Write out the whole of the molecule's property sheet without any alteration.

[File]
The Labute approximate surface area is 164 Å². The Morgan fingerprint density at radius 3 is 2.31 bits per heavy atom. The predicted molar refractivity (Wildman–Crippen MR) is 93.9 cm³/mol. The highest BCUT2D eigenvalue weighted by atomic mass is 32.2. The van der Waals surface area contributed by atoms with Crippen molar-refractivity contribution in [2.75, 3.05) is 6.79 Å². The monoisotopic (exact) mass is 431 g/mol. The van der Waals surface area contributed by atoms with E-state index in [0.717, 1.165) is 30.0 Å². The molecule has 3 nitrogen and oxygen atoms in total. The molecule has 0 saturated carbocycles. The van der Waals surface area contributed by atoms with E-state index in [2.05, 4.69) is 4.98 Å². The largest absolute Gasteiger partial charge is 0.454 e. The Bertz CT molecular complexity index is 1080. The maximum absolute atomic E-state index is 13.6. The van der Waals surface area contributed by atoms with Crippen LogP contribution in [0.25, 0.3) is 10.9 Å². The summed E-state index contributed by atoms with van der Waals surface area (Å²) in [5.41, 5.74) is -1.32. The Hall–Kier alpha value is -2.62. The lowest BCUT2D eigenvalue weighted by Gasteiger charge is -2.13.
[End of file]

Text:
The Labute approximate surface area is 164 Å². The Morgan fingerprint density at radius 3 is 2.31 bits per heavy atom. The predicted molar refractivity (Wildman–Crippen MR) is 93.9 cm³/mol. The highest BCUT2D eigenvalue weighted by atomic mass is 32.2. The van der Waals surface area contributed by atoms with Crippen molar-refractivity contribution in [2.75, 3.05) is 6.79 Å². The monoisotopic (exact) mass is 431 g/mol. The van der Waals surface area contributed by atoms with E-state index in [0.717, 1.165) is 30.0 Å². The molecule has 3 nitrogen and oxygen atoms in total. The molecule has 0 saturated carbocycles. The van der Waals surface area contributed by atoms with E-state index in [2.05, 4.69) is 4.98 Å². The largest absolute Gasteiger partial charge is 0.454 e. The Bertz CT molecular complexity index is 1080. The maximum absolute atomic E-state index is 13.6. The van der Waals surface area contributed by atoms with Crippen LogP contribution in [0.25, 0.3) is 10.9 Å². The summed E-state index contributed by atoms with van der Waals surface area (Å²) in [5.41, 5.74) is -1.32. The Hall–Kier alpha value is -2.62. The lowest BCUT2D eigenvalue weighted by Gasteiger charge is -2.13.